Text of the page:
There had been hundreds of unmarked graves that had been uncovered which detailed the continuous insight into the residential school system, which sought to assimilate Native American children in America and Canada. This resulted in physical and sexual abuse to proliferate. This legacy would be the reason behind the high rates of mental illness, substance abuse, and suicide among Native Americans.

In the wake of the mass graves that had been recently uncovered, I thought it would be appropriate to discuss a song that can have a new, modern-day relevance.

The Logical Song was released in 1979 and it was based off of frontman Roger Hodgson’s experience in being sent off to boarding school. It would become the best lyrically written song at the time Hodgson earned the Ivor Novello Award by the British Academy of Composer and Songwriters.

The subject of the song in childhood enjoyed observing nature. He is then sent to a boarding school where he is taught to be cold and calculating in order to survive in the world. It ends with him having to register for the draft in order to not be viewed as a deviant. But, the major theme of the song, which is in the main stanza, involves the issue of identity that was taken from him by an irrelevant, indifferent educational system.

I am not Native American, nor lived in a reservation, nor went to a boarding school, so my perspective is entirely from an outsider’s perspective. Though, I can definitely see how this song could easily relate to any indigenous person in America and Canada.

What comes to mind is reading Professor Margaret Noodin’s piece about teaching Anishinaabeg (Ojibwe). There was a part where she discussed working alongside fellow Anishinaabeg speakers to translate the Metallica song Welcome Home (Sanitarium). It was submitted by Ojibwe students and it is easy to understand why. The song is filled with lyrics that can easily relate to the Native American experience, especially since two of the translators were themselves residential school survivors.

As such, it is not far from possibility to have a song translated into one of the many Native American languages that were silenced in the residential schools. Supertramp’s Logical Song is a prime candidate, as I will argue. Unlike Sanitarium, which illustrates life in an asylum, Logical Song takes place in a boarding school.

As for the beginning lyrics, it describes life as a “miracle…beautiful, magical” juxtaposed with singing birds. It is without debate that Native Americans of all nations hold nature with utmost respect. This is reflective of the reality that indigenous people hold stewardship over 80% of all biodiversity on Earth. As it can be expected, the ruling governments will do everything they can–as they always had–to gain access to those lands, because they hold natural and economic wealth.

It then transitions into the boarding school years, in which the subject must learn to be “responsible, practical…dependable…intellectual, cynical.” This has to involve a complete reorientation of the culture that the subject was raised in. This is especially highlighted in the lyric in the main stanza: “Won’t you please/Please tell me what we learned.” The pedagogy has no relevance to the subject and it is meant to be adhered to without question. This is especially the case to those residential school students, who had to worship Christianity and speak English, otherwise they would be beat or worse.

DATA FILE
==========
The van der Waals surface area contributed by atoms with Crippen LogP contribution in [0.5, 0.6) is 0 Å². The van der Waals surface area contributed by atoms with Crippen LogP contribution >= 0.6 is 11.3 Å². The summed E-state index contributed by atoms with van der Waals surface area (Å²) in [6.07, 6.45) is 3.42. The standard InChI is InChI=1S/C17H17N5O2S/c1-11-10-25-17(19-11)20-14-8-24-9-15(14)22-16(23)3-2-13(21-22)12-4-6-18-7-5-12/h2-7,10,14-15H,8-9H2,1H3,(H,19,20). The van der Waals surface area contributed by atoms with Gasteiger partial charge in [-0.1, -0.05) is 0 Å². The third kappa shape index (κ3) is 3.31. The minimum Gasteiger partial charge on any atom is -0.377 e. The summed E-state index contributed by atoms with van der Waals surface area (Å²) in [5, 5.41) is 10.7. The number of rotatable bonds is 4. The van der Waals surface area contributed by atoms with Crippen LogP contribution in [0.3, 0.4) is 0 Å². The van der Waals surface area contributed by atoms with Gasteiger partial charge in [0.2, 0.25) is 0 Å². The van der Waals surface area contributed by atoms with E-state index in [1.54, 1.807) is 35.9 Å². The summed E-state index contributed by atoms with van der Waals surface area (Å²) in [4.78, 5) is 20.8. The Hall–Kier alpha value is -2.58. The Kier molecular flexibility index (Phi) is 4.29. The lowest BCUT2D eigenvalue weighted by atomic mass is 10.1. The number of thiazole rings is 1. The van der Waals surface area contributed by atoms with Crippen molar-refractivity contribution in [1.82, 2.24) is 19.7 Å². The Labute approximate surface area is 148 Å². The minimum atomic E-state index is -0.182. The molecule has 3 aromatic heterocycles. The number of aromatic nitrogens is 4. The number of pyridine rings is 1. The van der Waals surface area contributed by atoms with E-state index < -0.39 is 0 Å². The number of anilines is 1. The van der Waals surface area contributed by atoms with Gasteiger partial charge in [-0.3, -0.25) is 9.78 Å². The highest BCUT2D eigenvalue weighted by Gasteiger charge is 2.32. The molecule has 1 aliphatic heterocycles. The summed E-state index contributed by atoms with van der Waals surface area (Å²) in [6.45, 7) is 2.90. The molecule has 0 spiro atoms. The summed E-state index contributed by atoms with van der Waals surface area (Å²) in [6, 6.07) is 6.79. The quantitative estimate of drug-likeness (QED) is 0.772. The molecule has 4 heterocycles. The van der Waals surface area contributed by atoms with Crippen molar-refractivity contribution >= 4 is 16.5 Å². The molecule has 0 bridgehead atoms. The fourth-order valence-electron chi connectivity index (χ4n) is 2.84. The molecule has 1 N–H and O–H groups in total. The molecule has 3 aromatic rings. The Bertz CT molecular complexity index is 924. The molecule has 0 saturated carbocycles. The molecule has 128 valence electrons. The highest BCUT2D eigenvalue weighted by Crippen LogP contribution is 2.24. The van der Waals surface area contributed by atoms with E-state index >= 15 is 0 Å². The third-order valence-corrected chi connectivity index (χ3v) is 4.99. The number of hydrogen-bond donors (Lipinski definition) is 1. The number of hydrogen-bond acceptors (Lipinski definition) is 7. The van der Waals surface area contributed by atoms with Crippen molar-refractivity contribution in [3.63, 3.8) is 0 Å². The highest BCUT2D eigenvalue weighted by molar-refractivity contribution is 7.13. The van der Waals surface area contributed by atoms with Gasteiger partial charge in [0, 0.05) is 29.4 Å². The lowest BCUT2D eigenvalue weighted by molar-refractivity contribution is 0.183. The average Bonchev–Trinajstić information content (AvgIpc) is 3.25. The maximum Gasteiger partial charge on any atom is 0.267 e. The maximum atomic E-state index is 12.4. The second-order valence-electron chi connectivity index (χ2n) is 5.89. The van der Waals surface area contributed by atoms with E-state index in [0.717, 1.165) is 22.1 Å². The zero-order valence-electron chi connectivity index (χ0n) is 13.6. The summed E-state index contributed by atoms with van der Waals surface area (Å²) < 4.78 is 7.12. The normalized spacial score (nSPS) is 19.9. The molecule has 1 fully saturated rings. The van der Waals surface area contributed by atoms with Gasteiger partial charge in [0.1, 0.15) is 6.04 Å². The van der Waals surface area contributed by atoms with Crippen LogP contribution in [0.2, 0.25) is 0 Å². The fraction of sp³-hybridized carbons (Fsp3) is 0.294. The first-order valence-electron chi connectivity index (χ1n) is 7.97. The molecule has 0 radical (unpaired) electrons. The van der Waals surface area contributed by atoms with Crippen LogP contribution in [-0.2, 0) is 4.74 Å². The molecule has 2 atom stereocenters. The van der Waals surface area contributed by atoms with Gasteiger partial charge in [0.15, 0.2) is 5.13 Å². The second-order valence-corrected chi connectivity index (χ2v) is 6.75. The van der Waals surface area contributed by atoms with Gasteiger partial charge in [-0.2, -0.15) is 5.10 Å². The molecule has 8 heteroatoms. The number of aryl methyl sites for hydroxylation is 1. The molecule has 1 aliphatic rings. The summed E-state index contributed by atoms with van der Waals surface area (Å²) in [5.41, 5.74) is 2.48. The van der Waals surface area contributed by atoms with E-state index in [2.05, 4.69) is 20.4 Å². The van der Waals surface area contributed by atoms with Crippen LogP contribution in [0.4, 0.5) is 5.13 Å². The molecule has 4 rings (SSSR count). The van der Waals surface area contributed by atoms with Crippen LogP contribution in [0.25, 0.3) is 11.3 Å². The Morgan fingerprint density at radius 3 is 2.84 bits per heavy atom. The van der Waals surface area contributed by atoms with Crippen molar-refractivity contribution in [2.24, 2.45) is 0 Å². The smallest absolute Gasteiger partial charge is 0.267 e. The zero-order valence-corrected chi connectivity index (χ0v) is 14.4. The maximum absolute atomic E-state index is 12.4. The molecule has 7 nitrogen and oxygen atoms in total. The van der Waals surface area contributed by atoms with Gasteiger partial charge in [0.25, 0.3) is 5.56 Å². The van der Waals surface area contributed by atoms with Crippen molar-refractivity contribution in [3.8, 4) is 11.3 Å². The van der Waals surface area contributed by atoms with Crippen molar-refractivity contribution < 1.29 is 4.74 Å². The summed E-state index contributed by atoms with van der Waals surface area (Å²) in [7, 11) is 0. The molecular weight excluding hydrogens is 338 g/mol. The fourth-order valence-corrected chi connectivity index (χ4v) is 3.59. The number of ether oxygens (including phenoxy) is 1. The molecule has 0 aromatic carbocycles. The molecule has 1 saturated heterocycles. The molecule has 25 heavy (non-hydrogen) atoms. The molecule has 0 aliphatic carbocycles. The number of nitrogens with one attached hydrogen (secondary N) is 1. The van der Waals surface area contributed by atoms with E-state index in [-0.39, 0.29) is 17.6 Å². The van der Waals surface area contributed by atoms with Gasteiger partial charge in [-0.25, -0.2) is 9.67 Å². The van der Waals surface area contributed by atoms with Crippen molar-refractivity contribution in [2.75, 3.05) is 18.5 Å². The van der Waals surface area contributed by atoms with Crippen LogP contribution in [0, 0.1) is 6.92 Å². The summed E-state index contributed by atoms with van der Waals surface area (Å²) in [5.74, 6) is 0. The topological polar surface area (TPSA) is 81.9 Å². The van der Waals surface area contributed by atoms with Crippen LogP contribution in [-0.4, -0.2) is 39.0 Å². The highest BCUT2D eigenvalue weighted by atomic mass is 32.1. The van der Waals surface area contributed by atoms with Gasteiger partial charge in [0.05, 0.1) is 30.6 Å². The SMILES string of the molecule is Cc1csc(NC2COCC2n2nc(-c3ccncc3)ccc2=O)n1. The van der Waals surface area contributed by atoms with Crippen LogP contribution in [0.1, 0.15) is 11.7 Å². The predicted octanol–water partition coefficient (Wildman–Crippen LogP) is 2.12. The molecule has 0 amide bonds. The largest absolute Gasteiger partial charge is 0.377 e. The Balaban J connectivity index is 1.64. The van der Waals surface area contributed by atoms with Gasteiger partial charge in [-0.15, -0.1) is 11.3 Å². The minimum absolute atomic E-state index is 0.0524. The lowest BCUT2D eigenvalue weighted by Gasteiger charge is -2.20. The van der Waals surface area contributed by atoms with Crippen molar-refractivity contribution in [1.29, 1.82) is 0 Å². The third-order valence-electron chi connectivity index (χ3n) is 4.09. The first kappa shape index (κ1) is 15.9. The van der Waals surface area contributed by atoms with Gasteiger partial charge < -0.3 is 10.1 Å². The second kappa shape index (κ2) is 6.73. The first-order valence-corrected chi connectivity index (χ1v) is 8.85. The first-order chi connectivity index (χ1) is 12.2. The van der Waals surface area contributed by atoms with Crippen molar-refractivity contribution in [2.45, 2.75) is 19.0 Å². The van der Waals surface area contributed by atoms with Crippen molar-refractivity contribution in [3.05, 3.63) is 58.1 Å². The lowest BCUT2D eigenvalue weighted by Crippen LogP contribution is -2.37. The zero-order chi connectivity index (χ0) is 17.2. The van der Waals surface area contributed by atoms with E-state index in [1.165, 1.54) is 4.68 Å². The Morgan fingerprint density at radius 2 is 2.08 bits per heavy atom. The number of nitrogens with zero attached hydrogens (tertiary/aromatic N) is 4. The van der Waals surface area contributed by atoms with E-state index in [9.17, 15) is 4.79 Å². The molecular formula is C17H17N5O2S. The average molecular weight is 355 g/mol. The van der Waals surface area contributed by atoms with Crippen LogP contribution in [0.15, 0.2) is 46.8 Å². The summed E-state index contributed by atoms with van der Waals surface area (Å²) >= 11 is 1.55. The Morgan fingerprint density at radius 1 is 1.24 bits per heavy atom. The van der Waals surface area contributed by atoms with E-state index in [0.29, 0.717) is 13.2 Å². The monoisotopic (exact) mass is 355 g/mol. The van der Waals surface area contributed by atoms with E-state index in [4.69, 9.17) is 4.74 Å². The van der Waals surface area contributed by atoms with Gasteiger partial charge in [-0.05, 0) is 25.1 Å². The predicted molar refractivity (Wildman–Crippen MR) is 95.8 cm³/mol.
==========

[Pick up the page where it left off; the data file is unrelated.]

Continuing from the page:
This is especially relevant in the imperative lyric forewarning the subject to mind his words, lest he be called a “…fanatical, criminal.” Indeed, the inclination towards restoring native cultures and languages would have been seen as savage by the residential school faculty. The infamous words of the General Richard Pratt “Kill the Indian; Save the Man” would be the basis of the residential school system that he would develop, by making the case that to be “Indian” was to be considered beneath dignity and civilization, while being “the Man” would be to resemble the white people in every possible way in faith, speech, or all else.

The main stanza involves the subject’s soliloquy about his own identity. He practically lies awake at night, thinking about his own place in a world that does not belong to him. His one of two requests is to “Please tell me who I am.”

I hope that many residential school survivors and their descendants would be willing to ask this request. If they are musically inclined, then it would definitely be important for them to cover this song in their indigenous language.

There are already covers in endangered languages that exist on YouTube. An example being U2’s With or Without You in Irish Gaelic. It is featured on the YouTube channel TG Lurgan, which features many other Irish Gaelic covers.

Of course, I would expect the cover of the song to be more somber in tone, since the original is vibrant with saxophones, whistles, and cowbells. It would most certainly be different from the Eurodance cover by the band Scooter, which would become the unofficial anthem for the Scottish hooligan culture.

Hopefully, there is more attention put on this song, since it was far from its time. If it is possible for endangered or extinct languages to be used in music covers, then it is with utmost importance that this song be covered in the indigenous American and Canadian tongues.

Sources

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